Incorporating debt, default, and price stickiness yields rich interactions between the creditworthiness of the government and that of banks, firms, and households. Consider a shock that raises the prospect of a sovereign default, increasing the government’s funding costs. The government responds by raising taxes and cutting expenditure. This causes the economy to contract, increasing the probability of default on corporate loans and household debt. To protect themselves against the higher probability of default, banks raise the rates at which they lend to firms and households. This causes private investment to decline and aggregate demand to contract further. Conversely, consider a shock that drives up the funding costs for banks – such as a sudden stop. Banks pass the higher rates onto firms and households, which causes investment to decline and output to contract. The subsequent decline in government revenues negatively affects the fiscal outlook, increasing the prospect of a sovereign debt crisis and raising the funding costs of the government.1
We put the model to two main uses. First, we decompose the movements in output, investment, and other key macroeconomic variables into the contribution of each type of shock. This helps us determine which shocks were the most important in driving the crisis dynamics. Second, we perform a number of ‘counterfactual exercises’ to identify the role played by different aspects of the institutional environment.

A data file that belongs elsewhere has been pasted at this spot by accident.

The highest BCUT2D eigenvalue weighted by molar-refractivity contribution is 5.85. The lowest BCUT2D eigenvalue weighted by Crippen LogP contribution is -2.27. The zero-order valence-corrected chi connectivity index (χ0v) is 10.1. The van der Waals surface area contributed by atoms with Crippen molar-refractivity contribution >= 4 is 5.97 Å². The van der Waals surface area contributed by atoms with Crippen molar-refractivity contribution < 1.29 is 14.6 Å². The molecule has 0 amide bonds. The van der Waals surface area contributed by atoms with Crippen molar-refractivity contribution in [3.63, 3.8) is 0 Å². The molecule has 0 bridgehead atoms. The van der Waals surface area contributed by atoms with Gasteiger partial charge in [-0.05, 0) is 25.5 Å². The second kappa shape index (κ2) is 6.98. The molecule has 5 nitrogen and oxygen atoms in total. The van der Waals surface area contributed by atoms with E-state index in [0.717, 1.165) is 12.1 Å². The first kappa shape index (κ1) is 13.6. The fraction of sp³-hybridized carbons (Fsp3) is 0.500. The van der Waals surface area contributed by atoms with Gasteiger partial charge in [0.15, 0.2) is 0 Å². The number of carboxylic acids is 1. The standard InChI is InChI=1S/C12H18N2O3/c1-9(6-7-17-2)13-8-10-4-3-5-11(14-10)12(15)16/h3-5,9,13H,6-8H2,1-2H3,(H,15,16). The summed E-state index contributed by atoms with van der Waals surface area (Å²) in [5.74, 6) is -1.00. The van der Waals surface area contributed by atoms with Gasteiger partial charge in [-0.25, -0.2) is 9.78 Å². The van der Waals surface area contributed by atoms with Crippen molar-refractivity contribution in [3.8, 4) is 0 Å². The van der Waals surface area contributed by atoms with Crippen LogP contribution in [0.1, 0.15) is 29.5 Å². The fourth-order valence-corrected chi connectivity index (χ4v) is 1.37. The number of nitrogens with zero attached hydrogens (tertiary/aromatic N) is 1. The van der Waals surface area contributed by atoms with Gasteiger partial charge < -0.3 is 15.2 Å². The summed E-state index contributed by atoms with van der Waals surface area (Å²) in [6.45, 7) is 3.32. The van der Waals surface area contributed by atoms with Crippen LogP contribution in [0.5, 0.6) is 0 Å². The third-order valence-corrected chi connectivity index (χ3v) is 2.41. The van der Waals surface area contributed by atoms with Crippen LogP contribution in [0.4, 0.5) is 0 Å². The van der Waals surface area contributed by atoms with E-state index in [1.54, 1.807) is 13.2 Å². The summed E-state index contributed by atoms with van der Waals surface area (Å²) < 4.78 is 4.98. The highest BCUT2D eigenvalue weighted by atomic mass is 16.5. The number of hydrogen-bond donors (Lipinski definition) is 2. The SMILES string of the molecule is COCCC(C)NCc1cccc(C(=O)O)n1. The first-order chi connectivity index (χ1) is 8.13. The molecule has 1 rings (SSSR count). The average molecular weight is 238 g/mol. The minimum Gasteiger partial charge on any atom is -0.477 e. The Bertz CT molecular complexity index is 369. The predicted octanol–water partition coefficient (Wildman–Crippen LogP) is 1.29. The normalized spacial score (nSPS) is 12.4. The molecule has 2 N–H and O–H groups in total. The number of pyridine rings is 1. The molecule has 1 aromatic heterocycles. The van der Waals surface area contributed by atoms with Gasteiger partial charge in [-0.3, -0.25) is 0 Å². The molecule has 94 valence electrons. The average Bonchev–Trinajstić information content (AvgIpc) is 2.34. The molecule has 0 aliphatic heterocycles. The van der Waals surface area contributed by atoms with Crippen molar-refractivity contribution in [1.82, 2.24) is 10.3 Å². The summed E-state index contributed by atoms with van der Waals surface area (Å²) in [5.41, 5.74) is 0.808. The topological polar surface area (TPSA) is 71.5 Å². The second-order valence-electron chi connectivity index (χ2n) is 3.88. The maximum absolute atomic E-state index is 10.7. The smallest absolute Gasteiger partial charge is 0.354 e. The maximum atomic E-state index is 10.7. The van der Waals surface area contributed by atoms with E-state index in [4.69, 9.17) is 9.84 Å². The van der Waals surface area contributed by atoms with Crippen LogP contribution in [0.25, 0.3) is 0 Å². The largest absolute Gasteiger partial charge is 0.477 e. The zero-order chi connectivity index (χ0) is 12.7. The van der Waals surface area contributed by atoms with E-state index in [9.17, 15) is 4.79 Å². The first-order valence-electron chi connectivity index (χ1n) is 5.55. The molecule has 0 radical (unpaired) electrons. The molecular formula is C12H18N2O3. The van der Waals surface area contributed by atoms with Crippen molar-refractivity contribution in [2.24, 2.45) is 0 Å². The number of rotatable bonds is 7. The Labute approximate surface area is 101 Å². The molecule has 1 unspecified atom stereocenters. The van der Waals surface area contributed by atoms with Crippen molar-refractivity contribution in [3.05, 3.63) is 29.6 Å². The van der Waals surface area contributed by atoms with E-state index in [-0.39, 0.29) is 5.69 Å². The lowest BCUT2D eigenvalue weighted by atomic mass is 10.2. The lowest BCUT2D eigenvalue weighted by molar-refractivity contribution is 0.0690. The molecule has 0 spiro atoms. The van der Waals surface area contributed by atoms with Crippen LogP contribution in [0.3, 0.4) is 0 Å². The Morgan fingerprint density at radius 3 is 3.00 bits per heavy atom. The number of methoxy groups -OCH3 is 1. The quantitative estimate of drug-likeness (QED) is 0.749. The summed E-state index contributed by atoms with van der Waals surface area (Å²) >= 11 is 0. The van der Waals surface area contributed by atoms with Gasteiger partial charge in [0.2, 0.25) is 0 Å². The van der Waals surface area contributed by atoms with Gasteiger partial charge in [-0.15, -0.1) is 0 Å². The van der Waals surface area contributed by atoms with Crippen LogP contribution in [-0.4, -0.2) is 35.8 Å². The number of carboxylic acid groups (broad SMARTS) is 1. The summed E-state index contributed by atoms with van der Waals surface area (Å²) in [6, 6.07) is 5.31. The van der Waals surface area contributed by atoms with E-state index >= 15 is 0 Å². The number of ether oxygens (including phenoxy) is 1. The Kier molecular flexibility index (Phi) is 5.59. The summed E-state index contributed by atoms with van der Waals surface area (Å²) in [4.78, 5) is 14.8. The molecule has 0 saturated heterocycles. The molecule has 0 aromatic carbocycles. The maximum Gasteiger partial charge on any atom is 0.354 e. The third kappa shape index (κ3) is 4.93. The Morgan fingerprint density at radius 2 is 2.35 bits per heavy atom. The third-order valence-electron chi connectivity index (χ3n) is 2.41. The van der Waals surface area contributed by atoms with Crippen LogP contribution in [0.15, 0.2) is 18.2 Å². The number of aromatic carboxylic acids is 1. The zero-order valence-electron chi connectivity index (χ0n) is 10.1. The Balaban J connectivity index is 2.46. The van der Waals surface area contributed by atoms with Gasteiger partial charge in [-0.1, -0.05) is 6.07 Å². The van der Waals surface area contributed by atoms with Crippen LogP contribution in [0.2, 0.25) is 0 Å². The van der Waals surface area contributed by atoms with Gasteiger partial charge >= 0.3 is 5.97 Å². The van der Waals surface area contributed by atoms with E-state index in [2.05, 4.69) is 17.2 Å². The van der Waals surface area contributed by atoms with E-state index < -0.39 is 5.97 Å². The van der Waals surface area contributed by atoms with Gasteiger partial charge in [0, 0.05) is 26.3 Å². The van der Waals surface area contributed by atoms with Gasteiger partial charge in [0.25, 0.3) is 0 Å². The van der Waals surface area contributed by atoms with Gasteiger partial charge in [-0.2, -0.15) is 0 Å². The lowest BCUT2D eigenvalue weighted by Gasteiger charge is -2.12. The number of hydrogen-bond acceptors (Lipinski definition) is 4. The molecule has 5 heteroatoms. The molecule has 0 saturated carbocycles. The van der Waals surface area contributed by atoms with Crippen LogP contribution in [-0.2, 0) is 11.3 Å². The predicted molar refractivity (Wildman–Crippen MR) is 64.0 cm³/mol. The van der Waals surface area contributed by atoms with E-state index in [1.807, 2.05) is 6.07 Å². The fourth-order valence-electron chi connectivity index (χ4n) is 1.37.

Figure 2 Decomposition of output
Note: Output relative to trend and the cumulated effect of each shock on output in each year.
Figure 2 shows the decomposition of output. It contains many important lessons. First, during the early stages of the boom (1999-2002), credit demand in the private sector (brown bars), low private sector default risk (light green) and moderate price inflation (dark blue) were all important drivers of output growth. Starting in 2003 and increasingly until 2009, however, an overly stimulative and ultimately unsustainable fiscal policy (red) became the main driver of output. Second, the proximate cause of the turnaround in output was the ‘sudden stop’ of private capital that caused funding costs in the private sector to increase (dark green). The drop in output accelerated in 2010 and 2012 mainly because of the decline in government spending (red), high funding costs for the government (light blue), and increasingly high funding costs for the private sector (dark green). Third, the unavoidable fiscal consolidation (red and orange) accounts for close to 50% of the output drop from peak to trough (2007 to 2013). Much of the remainder is accounted for by the sudden stop affecting the government (light blue) and the private sector (dark green).